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Commission, c. 1945; The Attorney General's Committee to Study the Antitrust Laws (Report, March 31, 1955); and The Report of the President's Commission on the Patent System (1966). The patent system has been reconfirmed as beneficial to the public and a just reward for inventive contributions to the useful arts. As most recently reported by the Presidential Commission of 1966:

“The members of the Commission unanimously agreed that a patent system today is capable of continuing to provide an incentive to research, development and innovation. They have discovered no practical substitute for the unique service it renders."

This remarkable stability of the patent system is not due to industry's, private inventors' or the patent bars' resistance to change. Rather it results from the foresight of our Founding Fathers in recognizing and applying the simple logic that persons invent and disclose their inventions, and entrepreneurs commit the necessary capital to bring these inventions to the public, only where there is an adequate incentive to do so. Quoting further from the Presi. dential Commission:

“First, a patent system provides an incentive to invent by offering the possi. bility of reward to the inventor and to those who support him. This prospect encourages the expenditure of time and private risk capital in research and development efforts.

Second, and complementary to the first, a patent system stimulates the investment of additional capital needed for the further development and mar keting of the invention. In return, the patent owner is given the right, for a limited period, to exclude others from making, using, or selling the invented product or process.

Third, by affording protection, a patent system encourages early public dis. closure of technological information, some of which might otherwise be kept secret. Early disclosure reduces the likelihood of duplication of effort by others and provides a basis for further advances in the technology involved.

Fourth, a patent system promotes the beneficial exchange of products, seryices, and technological information across national boundaries by providing protection for industrial property of foreign nationals."

We are seriously concerned that the proposed Hart Bill would work against these purposes of the patent system. The total effect of the bill would be so burdensome on inventors and developed of inventive technology as to destroy their incentive to invent and/or force them to elect secrecy rather than public disclosure under the patent system. It would discourage them from investing the capital necessary for developing and bringing new products to the public. In short, the progress of the useful arts would be inhibited rather than promoted.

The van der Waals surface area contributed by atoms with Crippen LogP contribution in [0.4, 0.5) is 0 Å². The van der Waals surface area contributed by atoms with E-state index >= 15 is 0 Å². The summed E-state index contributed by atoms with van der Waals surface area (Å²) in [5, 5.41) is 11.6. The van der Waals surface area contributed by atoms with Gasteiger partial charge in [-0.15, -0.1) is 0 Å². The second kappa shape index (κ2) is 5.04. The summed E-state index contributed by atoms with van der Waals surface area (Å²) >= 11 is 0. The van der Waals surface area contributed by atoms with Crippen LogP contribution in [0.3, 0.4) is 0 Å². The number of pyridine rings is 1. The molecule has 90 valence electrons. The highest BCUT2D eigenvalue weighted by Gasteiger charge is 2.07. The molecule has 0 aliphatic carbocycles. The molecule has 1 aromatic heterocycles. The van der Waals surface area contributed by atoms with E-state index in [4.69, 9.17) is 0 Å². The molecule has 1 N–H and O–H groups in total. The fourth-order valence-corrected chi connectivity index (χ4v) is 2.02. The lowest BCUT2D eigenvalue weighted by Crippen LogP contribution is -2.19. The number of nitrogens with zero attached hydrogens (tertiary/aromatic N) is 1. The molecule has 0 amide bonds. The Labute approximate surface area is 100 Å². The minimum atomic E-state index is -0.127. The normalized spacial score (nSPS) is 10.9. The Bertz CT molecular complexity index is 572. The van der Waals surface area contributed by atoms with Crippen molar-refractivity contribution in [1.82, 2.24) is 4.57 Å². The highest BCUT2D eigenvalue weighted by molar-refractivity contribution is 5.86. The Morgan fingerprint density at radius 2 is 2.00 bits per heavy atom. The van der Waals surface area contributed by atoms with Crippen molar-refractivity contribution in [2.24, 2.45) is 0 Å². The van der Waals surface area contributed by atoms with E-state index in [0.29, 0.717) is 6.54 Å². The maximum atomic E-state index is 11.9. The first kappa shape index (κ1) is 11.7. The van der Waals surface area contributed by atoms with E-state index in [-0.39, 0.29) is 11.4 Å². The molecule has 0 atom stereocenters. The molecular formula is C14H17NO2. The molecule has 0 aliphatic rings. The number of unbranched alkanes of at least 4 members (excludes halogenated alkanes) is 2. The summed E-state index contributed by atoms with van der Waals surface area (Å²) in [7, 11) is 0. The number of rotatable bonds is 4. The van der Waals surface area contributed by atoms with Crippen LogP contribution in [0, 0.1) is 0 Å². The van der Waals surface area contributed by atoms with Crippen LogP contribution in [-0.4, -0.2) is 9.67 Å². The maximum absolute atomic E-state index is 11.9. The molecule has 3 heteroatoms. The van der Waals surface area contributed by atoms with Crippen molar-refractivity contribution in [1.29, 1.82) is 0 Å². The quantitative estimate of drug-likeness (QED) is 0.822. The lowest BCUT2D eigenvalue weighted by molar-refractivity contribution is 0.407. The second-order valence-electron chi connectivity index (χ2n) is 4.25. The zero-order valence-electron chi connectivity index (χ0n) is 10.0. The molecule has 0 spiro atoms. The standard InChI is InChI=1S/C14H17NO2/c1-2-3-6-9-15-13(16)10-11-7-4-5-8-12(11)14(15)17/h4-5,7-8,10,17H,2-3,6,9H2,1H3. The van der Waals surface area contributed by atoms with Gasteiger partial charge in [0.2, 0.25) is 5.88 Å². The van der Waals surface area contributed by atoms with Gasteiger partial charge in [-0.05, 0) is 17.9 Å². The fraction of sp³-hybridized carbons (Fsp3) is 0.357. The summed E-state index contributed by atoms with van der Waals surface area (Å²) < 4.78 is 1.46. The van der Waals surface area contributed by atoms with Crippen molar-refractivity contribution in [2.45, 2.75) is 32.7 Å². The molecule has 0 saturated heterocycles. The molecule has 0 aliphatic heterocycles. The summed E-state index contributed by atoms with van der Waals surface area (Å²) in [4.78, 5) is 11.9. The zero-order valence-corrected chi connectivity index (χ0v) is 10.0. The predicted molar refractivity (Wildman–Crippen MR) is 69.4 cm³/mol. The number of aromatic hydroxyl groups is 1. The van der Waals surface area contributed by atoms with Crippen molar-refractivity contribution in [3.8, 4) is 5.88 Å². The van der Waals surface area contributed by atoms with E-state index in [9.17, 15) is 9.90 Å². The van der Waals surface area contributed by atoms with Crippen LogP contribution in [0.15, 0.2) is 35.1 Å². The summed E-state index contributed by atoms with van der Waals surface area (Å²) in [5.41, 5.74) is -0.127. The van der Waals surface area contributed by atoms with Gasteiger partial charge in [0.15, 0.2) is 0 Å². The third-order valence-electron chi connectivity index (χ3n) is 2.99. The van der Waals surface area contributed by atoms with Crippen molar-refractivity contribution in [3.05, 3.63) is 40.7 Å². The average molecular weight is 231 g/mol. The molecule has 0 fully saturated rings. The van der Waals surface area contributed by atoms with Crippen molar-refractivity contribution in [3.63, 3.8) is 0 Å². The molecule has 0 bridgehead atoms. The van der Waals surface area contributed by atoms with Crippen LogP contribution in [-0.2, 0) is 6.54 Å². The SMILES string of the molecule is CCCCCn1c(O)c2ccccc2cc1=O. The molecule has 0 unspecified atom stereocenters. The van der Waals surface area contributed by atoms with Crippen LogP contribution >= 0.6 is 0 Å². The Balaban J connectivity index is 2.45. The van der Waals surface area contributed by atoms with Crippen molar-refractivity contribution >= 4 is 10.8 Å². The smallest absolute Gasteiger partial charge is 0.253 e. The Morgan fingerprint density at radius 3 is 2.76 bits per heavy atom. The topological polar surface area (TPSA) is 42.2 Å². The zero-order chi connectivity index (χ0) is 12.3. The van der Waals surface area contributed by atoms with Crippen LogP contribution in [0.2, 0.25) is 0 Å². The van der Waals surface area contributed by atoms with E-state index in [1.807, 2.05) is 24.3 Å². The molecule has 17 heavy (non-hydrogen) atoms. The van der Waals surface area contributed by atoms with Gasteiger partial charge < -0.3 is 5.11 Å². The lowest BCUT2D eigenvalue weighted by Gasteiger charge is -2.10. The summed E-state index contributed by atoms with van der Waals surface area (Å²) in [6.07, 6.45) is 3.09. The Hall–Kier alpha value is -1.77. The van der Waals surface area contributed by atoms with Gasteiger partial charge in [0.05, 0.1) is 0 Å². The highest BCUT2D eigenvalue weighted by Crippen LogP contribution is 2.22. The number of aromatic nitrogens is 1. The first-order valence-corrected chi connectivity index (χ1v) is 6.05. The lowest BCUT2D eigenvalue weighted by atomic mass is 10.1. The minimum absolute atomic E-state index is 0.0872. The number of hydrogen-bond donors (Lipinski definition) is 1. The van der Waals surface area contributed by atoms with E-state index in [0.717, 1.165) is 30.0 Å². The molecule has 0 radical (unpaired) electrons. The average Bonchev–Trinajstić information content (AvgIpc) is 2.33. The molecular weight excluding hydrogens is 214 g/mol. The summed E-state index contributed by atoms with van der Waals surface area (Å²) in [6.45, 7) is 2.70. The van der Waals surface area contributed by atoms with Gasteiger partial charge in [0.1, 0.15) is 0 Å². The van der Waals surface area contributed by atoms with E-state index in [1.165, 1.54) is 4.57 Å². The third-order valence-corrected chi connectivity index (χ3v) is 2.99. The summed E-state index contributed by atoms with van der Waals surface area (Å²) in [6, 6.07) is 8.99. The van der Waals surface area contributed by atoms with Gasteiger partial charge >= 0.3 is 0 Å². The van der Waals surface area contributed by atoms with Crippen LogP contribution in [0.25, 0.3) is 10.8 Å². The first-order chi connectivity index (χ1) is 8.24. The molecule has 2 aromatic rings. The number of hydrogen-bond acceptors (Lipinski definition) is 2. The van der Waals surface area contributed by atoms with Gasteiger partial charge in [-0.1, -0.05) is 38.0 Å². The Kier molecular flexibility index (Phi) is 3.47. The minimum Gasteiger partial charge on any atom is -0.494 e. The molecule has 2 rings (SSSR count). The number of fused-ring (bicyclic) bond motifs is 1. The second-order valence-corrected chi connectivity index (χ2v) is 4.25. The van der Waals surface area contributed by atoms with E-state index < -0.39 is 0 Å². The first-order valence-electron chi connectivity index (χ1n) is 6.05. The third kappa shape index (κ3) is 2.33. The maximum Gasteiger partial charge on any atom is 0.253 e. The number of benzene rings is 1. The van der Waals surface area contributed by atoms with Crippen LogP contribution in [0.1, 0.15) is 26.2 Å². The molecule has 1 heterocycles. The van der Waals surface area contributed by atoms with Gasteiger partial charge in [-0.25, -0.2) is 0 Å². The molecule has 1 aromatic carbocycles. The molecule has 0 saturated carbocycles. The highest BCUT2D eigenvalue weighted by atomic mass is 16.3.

This report will now address itself to the specific subjects listed in the Chiet Counsel's letter of August 7, 1973. 1. Vodification of Patent Examination Proceedings to Provide Public Adver.

sary Hearings The provisions of the Hart Bill establishing adversary proceedings are Sec tion 122. which requires the Commissioner to make all applications available for public inspection and copying within six months of filing, and Section 135 which permits any party between such publication and allowance to intervene with any information which might have a bearing on the patentability of the application. The term “party” includes the Public Counsel (discussed below), any agency, state, political subdivision, or instrumentality thereof, and any person adversely affected by any action of the Patent Office under Section 100(h). The intervening party may identify himself and participate in further proceedings, or remain unidentified under Section 135(d).

What is contemplated is an open ended, unlimited, pre-issuance patent opposition proceeding in which the opponent (or opponents) need not even be identifed.

Past proposals for pre-issuance opposition proceedings have consistently been disapproved. This disapproval usually centered on the increased operating costs in the Patent Office from two separate publications for each application, and increased cost and interminable delay to the applicant. Pre-issuance opposition would also deprive the inventor of his right to know the scope of his patent before being obliged to surrender his right to keep his invention sperrt.

The consequence of such opposition proceedings is not only a decrease in inventor's rights, but also the probable disuse of the patent system to the detriment of the public and the progress of the useful arts.

The Hart Bill is subject to all of these objections to earlier opposition proposals and adds some shortcomings of its own. The twelve-year patent term from the date of filing provided by Section 153 (b) without a saving clause in case of opposition proceedings, together with the provision of Section 271(a) limiting infringements to activity occurring only after issuance, subjects an inventor to a shortened and, in the event of a protracted opposition, possibly no effective patent life at all.

In addition, since the proposed Section 102(a) follows a universal prior art approach and no longer limits prior art to publicly available printed documentary evidence (or public uses), an opposition could be based upon prior knowledge or use anywhere in the world, even if the use was secret. Thus, an inventor could be denied his rights notwithstanding the fact that he is the first to provide in this country what is now recognized as the quid pro quo entitling him to a patent, namely, the disclosure of the invention to the public.